For the United States, Crop-Hail insurance
generally refers to private policies in which direct
damage from hail is the primary cause of loss.
In addition to hail damage, many policy forms
carry endorsements for additional perils. For
the most part, the added perils include wind and
fire, although there are exceptions. This article
reports the results for all losses on hail policies,
including the experience of NCIS non-member
companies not included in NCIS' Annual Statistical Summary reports.
Premium for 2016 was $983.3 million, up
slightly from $979.7 million in 2015. Crop-Hail
premium has risen substantially over the past decade. Crop-Hail provided $36.2 billion in private
insurance protection to U.S. farmers in 2016 and
paid out $880 million in losses. (Table 8)
The program loss ratio, defined as paid losses
divided by premium written, increased to 0.90 in
2016, up from 0.76 in 2015, but still much better

than the record loss ratio of 1.22 in 2014.
Large storms were much more severe in 2016
than in 2015, with five days exceeding $25 million
in losses. The worst single day occurred on July
5, when a storm caused damages of more than
$36 million, primarily in the states of Minnesota
and Nebraska. Later in the same week, July 9, saw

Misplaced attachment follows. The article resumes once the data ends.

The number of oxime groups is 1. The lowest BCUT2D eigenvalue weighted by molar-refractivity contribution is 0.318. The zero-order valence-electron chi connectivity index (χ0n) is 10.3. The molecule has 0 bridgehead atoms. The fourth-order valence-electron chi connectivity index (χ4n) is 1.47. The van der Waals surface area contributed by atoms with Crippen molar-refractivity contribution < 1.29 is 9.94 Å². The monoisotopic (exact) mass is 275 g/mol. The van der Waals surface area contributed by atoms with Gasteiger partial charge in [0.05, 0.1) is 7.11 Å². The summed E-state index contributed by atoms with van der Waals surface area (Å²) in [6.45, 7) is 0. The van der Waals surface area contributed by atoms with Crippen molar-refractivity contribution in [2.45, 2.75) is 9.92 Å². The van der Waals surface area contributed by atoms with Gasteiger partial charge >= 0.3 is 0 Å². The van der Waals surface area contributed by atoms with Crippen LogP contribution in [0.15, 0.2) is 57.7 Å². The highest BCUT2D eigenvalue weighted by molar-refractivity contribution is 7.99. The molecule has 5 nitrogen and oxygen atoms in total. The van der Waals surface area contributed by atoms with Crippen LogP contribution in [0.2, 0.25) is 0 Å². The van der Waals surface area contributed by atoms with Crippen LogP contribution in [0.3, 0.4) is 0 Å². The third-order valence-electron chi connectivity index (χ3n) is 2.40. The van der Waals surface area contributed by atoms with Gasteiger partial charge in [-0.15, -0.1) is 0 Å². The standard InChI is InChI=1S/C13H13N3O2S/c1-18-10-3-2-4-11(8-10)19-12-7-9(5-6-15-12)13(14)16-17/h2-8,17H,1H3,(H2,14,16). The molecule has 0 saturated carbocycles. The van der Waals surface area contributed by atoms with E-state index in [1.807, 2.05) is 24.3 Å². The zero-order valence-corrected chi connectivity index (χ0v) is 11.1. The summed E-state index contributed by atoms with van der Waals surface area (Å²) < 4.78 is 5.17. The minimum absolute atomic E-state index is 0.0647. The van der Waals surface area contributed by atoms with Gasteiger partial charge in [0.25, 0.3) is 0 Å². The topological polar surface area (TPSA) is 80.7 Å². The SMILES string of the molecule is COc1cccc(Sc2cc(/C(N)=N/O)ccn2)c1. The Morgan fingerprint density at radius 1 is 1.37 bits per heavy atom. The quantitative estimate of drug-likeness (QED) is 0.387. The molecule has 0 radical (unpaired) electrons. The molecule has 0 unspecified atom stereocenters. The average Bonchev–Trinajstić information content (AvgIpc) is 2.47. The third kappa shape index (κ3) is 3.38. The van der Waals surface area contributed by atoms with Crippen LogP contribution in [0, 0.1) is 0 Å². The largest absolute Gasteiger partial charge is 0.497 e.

total damages of almost $35 million; $28 million
of which were in North Dakota and $5 million
in Minnesota. July 7 had losses of more than $33
million, with more than $18 million in Nebraska
in combination with substantial amounts in Missouri and Iowa. In total, the losses from the top
ten storm days amounted to $240 million, more
than double the $111 million paid for the top
ten storm days in 2015, but well below the $420
million paid out in 2014. The period from July 4
through July 10 was especially hard hit, with total
payouts of $48 million in Nebraska, $47 million
in North Dakota, and $25 million in Minnesota,
with just under $10 million in Iowa, and $5 million in South Dakota.
Crop-Hail loss ratios by state are shown in
Figure 17. Colors identify states with similar loss
ratios, and shading is used to identify states with
similar premium volume. Crop-Hail insurance
was purchased in 42 states in 2016. Of these, 11
had a loss ratio greater than 1.00; these are shown
in purple and red on the map. Louisiana had the
highest loss ratio of 3.29 on a small premium volume of less than $2 million. The top five premium
volume states, Nebraska, Iowa, Minnesota, North
Dakota, and Illinois, had loss ratios of 0.89, 0.48,
1.07, 1.47 and 0.40, respectively. Overall, 20 states
had loss ratios of 0.50 or less, shown in pink and
yellow on the map. Five additional states, shown
in green, had loss ratios between 0.50 and 0.75,
and the final six, shown in light blue, had loss ratios between 0.75 and 1.00.

Table 8 U.S. Crop-Hail Results, All Perils
	

CROP YEAR

LIABILITY

PREMIUM

LOSSES

	

Mil.	$	

Mil.	$	

Mil.	$

2007
2008
2009
2010
2011
2012
2013
2014
2015
2016

19,392
27,540
25,493
27,170
36,691
39,407
39,773
39,652
36,805
36,178

489.6
669.4
621.3
682.2
843.2
955.8
953.2
991.7
979.7
983.3

235.2
555.1
565.9
460.4
974.5
704.3
646.2
1,209.9
740.3
880.1

LOSS RATIO

0.48
0.83
0.91
0.67
1.16
0.74
0.68
1.22
0.76
0.90

Data as of April 03, 2017
Source: Adjusted Verified Totals, U.S. only, for NCIS member companies combined with the data from non-members.

CROPINSURANCE TODAY®